They did, and became like a family to me. I needed that. A chronic illness diagnosis sets you apart from everyone else. It isolates you. With MS, because it manifests itself in such different ways from patient to patient, it even isolates you from other MS fighters who may never have experienced your symptoms. In the three years since I got the bad news, I realized some of my friends were really not good friends at all, so I chose to let go of them. And even with the friends I have that are absolutely wonderful, they just don’t know what it’s like. They listen, they try to comfort, but they have no idea.

So that leaves me with how important the interactions with you are for me. And you know who you are. You are the ones who read me and get me, no matter how flawed and lost I may be. You are the ones I read religiously, I care about and worry about when you’re too quiet. You probably have no idea how the kind words you left me felt so supportive many times. I sometimes wish I had more spoons to leave you more comments like that, but in the end of a busy day my mind is often unable to complete a sentence in English that will make sense to you.

Christmas is hard for me because my family is the definition of dysfunctional. And New Year is also hard for me because it makes you look back, look ahead – and I can’t help but feel overwhelmed and hopeless. But I guess I can take them as chances to stop and thank you for your generosity, for giving so much of you and adding meaning to my life.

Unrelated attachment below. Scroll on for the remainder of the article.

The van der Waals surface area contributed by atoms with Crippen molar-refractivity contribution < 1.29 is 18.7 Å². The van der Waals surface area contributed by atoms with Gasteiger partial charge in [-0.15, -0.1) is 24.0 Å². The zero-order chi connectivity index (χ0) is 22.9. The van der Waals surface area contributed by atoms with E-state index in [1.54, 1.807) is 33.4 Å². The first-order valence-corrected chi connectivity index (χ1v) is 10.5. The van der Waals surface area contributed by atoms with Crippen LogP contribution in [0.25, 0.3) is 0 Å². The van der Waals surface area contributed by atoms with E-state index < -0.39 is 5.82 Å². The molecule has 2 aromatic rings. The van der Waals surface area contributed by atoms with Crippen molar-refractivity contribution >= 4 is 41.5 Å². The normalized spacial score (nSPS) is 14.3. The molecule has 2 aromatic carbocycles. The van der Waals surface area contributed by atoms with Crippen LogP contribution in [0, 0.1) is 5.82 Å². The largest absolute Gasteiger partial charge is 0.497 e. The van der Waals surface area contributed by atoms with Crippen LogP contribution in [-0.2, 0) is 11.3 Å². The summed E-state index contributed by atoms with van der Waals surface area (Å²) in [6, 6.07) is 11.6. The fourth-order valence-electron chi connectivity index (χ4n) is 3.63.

Happy winter solstice (summer for those in the Southern Hemisphere) and happy holidays. 🙂

In the land of what if’s

It started Sunday night. As I was saying goodbye to my mother after our usual Sunday dinner at her place, she mentioned she’d read somewhere that 7 am was the best hour to wake up. Something to do with sleep cycles. I jokingly said something like, “Unless you’re living with multiple sclerosis,” and reminded her that I didn’t use to have any trouble getting up in the morning before, but for the past years I can’t seem to get up. Sometimes the alarm rings every 5 minutes for half an hour and I simply don’t hear it. And then my mother said, “Yes, you changed a lot, but don’t forget you’re also taking things to sleep and those make it harder for you to get up.” I replied I’ve only been taking meds since 2011 and that my troubles started earlier, but as I went home I started thinking “What if?” What if the meds are taking even more of my energy than MS already does? Last year I stopped taking one of them and what happened was that two months later I was insomniac again, waking up at 2, 3 and 4 in the morning unable to go back to sleep again. That means I’m not leaving them anytime soon, but it got me thinking.

And then my what if’s snowballed. What if my fatigue is not solely MS-related? Endometriosis is said to cause fatigue, as well as depression and stress and anxiety disorders. Could my fatigue be the sum of all these causes? (No wonder I’m tired.) And what about brain fog? I spent Monday and Tuesday with a bad case of brain fog. It got so bad that at a certain point I realized I didn’t know how to do my job anymore, the one I studied for and have been doing for the past ten years. You see, among other things, I translate for a living, and after staring for hours at two pages I needed to translate I suddenly found myself thinking that Google Translator is an excellent tool. (If my next post is about me being fired you know what happened.) What if the meds are also contributing to brain fog? Or what if brain fog is simply caused by my lack of motivation, that on the other hand makes me spend most of the days daydreaming of better things and dissociating as a means to escape my normal life?

And what if I made up all these what if’s because I’m still in denial and looking for clues that tell me that after all I don’t have MS (they could have switched my MRI’s in the hospital with someone else’s) or that it isn’t so bad?

Jesus.